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ARS Home » Plains Area » College Station, Texas » Southern Plains Agricultural Research Center » Crop Germplasm Research » Research » Publications at this Location » Publication #310140

Research Project: Improved Forage and Alternative Use Grasses for the Southern U.S.

Location: Crop Germplasm Research

Title: Genetic diversity among pentaploid buffelgrass accessions

Author
item Burson, Byron
item RENGANAYAKI, K - Texas A&M University
item DOWLING, C - Texas A&M University
item Hinze, Lori
item JESSUP, RUSSELL - Texas A&M University

Submitted to: Crop Science
Publication Type: Peer Reviewed Journal
Publication Acceptance Date: 1/15/2015
Publication Date: 6/9/2015
Citation: Burson, B.L., Renganayaki, K., Dowling, C.D., Hinze, L.L., Jessup, R.W. 2015. Genetic diversity among pentaploid buffelgrass accessions. Crop Science. 55:1637-1645.

Interpretive Summary: Buffelgrass is an important range and pasture grass primarily grown for cattle production in many of the drier regions of the tropics and sub-tropics throughout the world. The grass is easy to establish and can survive long periods without rainfall. It will persist and produce quality forage in areas receiving only 12 to 15 inches of rainfall a year. Its drought tolerance is a desirable trait to have in pasture and range grasses. Unfortunately, buffelgrass has some undesirable traits and the most limiting of these is its lack of cold tolerance. Most buffelgrass plants will not survive temperatures below 25 deg F which limits where the grass will grow. The only known buffelgrass plants that survive colder winters have 45 chromosomes rather than the more common number of 36 chromosomes. It is assumed the extra nine chromosomes in these plants are responsible for the increased cold tolerance. However, there are other 45 chromosome buffelgrass plants that will not survive colder winters but these were collected from different geographical areas than the cold tolerant types. Because of this, the genetic makeup of these plants should be different. This study was undertaken to determine the genetic differences among 128 plants in the USDA buffelgrass collection that have the extra nine chromosomes. Using molecular markers, it was determined that there are genetic differences among these different plants. Most of those with winter hardiness are more similar to one another than to those lacking cold tolerance. These plants have different genetic backgrounds and there is a great deal of genetic diversity in the collection. This information is of value to plant breeders working with the species.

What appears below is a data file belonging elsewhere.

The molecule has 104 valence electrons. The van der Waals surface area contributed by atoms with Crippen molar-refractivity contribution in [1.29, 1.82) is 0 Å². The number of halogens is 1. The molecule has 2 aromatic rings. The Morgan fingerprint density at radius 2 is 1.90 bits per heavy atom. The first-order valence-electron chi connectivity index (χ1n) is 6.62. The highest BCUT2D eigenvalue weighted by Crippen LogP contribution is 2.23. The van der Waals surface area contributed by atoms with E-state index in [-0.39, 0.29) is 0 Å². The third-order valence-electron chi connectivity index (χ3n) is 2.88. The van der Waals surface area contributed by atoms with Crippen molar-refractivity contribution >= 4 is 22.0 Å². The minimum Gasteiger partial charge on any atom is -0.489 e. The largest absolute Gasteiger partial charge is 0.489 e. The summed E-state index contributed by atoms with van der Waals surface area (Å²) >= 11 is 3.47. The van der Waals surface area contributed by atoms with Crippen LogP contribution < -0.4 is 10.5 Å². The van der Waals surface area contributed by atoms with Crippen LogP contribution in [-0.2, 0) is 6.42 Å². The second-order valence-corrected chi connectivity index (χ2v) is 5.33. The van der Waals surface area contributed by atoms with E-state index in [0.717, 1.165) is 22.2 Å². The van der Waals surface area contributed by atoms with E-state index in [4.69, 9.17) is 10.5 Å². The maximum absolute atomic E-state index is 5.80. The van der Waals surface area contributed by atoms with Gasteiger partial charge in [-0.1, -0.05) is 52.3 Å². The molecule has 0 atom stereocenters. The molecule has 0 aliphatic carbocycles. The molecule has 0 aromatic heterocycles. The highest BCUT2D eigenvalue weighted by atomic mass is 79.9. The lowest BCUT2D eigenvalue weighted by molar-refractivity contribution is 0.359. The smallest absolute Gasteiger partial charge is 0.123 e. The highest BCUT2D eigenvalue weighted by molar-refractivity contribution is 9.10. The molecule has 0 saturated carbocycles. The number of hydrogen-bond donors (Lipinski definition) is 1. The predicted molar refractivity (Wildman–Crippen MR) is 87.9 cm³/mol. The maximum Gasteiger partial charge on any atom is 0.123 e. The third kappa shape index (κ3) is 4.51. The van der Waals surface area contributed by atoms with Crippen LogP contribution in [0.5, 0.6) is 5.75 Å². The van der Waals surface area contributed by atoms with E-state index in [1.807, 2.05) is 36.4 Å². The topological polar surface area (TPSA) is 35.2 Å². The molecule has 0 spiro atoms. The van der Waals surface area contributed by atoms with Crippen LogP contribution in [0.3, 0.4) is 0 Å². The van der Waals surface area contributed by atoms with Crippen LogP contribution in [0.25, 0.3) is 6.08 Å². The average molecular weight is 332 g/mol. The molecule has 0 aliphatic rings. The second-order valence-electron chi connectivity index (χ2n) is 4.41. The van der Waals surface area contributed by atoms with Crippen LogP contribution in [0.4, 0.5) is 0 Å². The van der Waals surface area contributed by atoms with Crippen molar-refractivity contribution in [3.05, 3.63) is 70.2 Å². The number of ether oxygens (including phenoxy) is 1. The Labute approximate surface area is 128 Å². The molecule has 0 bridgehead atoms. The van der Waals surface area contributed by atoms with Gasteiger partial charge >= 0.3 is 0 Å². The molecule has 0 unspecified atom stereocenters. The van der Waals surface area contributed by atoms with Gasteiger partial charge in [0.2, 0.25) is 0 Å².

Technical Abstract: Buffelgrass (Pennisetum ciliare) is an important range and pasture grass that grows in the arid tropics and semi-tropics. It has excellent drought tolerance but lacks winter hardiness. Even though the grass reproduces primarily by apomixis, it is highly polymorphic. A range of chromosome numbers have been reported for the species but 2n=4x=36 is the most common number. Eighty-five buffelgrass accessions that were collected in the Republic of South Africa in 1976 had 45 chromosomes. These were significantly more winter hardy than regular buffelgrass and it was assumed this was from the extra nine chromosomes. Thirty-one additional 45-chromosome plants have since been identified in the USDA National Germplasm System (NPGS) buffelgrass collection and these were in the NPGS prior to 1976; however, they lack cold tolerance. This study was conducted to determine the genetic diversity among all of the pentaploid buffelgrass accessions in the NPGS, and specifically to determine if the winter hardy and non-winter hardy genotypes can be separated. AFLP markers were used to determine the genetic diversity and phylogenetic relationships among the 131 accessions. Ten primer combinations generated 862 polymorphic bands, and the number of bands identified by each primer ranged from 74 to 117, with a mean of 93.4. UPGMA cluster analysis and principle coordinate analysis revealed two major groups with one group separating into four sub-groups. Genetic similarity coefficients among the accessions ranged from 0.39 to 0.98 with an average of 0.74. These findings indicate there is considerable genetic diversity among the pentaploid accessions. Most of the cold and non-cold-tolerant genotypes separated by individual sub-groups but not by group. It appears the different pentaploid genotypes have polyphylogenetic origins.